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Thursday, 23 March, 2000, 17:50 GMT
GM genes refuse to budge
test tubes
The tests still have some way to go
By environment correspondent Alex Kirby

Researchers in the United Kingdom are cautiously hopeful that at least one of the concerns about genetically-modified (GM) crops may prove unfounded.

The researchers, led by Dr John Heritage, a microbiologist at the University of Leeds, looked for evidence that a gene in a commercial variety of GM maize was being picked up and activated by bacteria.

The gene, called bla, confers resistance to ampicillin, a commonly used antibiotic. It is not active in the plants themselves, but the worry is that when the maize is fed to animals their gut bacteria could pick it up and make it active.

If it did leak in this way, it could confer the same resistance to ampicillin, and to related penicillin-like antibiotics, on life-threatening organisms.

Maize pest

The gene is in the maize because it was already on the plasmid - plasmids are loops of DNA routinely swapped by bacteria - which was used to modify the plant in the first place.

The maize was developed by the Swiss company Ciba-Geigy, now Novartis, to produce a bacterial toxin lethal to the European corn borer, a major maize pest.

john heritage
Dr John Heritage
The modification was carried out some years ago, and at the time nobody saw any reason for removing the bla gene from the plasmid.

Dr Heritage and his colleagues are only halfway through their government-funded project. Their work is featured in New Scientist magazine.

So far, their experiments to see whether bacteria pick up and activate bla have found no evidence that they do.

Dr Heritage, though, says their work still cannot exclude the possibility entirely.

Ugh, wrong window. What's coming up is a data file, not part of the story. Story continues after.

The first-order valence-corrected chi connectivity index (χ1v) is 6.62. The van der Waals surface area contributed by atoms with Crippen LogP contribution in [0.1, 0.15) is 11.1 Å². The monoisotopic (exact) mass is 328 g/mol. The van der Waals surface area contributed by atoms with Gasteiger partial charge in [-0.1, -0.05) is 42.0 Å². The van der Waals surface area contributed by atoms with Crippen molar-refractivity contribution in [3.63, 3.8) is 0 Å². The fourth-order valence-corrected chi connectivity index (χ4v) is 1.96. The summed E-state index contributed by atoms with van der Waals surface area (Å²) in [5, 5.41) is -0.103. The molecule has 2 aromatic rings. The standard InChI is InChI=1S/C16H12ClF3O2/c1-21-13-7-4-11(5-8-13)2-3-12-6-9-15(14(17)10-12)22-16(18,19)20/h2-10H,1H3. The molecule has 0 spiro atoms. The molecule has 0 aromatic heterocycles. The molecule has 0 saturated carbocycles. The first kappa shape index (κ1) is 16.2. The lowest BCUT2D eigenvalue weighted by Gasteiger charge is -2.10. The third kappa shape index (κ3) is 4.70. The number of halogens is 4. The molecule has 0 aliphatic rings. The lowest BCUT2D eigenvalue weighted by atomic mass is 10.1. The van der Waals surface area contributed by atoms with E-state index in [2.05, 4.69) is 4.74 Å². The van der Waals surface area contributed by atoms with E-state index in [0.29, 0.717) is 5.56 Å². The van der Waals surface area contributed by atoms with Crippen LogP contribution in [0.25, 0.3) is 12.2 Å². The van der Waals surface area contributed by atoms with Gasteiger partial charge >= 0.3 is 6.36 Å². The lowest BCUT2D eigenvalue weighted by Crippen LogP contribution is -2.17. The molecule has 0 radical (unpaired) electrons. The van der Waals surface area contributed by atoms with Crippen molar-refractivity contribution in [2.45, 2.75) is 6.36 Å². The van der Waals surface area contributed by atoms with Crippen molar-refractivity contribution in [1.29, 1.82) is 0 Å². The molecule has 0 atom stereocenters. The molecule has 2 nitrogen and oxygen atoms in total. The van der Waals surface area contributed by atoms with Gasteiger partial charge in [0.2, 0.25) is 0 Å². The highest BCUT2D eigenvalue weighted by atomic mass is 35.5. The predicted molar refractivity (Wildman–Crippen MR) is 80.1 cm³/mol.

One of the team's experiments involved seeking evidence that gut bacteria from chickens had accepted and activated the bla gene after the birds had been fed the GM maize for five days.

Evidence incomplete

In another, the researchers added pUC18, the bla-bearing plasmid used to produce the maize, to silage effluent, and to saliva and rumen fluid taken from sheep.

Dr Heritage said: "We haven't seen it taken up and activated by bacteria in the normal flora of the rumen, saliva or silage yet."

farmyard chicken
Chickens appear not to activate the gene
But he added a warning: "That doesn't mean there aren't conditions where it might be taken up and activated."

Dr Heritage plans now to test what happens to the bla gene when the maize is fed to sheep.

The maize in question is sold widely in the US, and in 1996 the European Commission cleared it for sale in the EU, though UK experts opposed the decision.

He said he was glad money had been spent investigating "what was always a speculative scenario. It now looks as though the risk is less than was originally thought."

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See also:

17 Mar 00 | Sci/Tech
GM trial sites unveiled
21 Mar 00 | Sci/Tech
France's GM veto ruled wrong
31 Jan 00 | Sci/Tech
No reliable test for GM-free food
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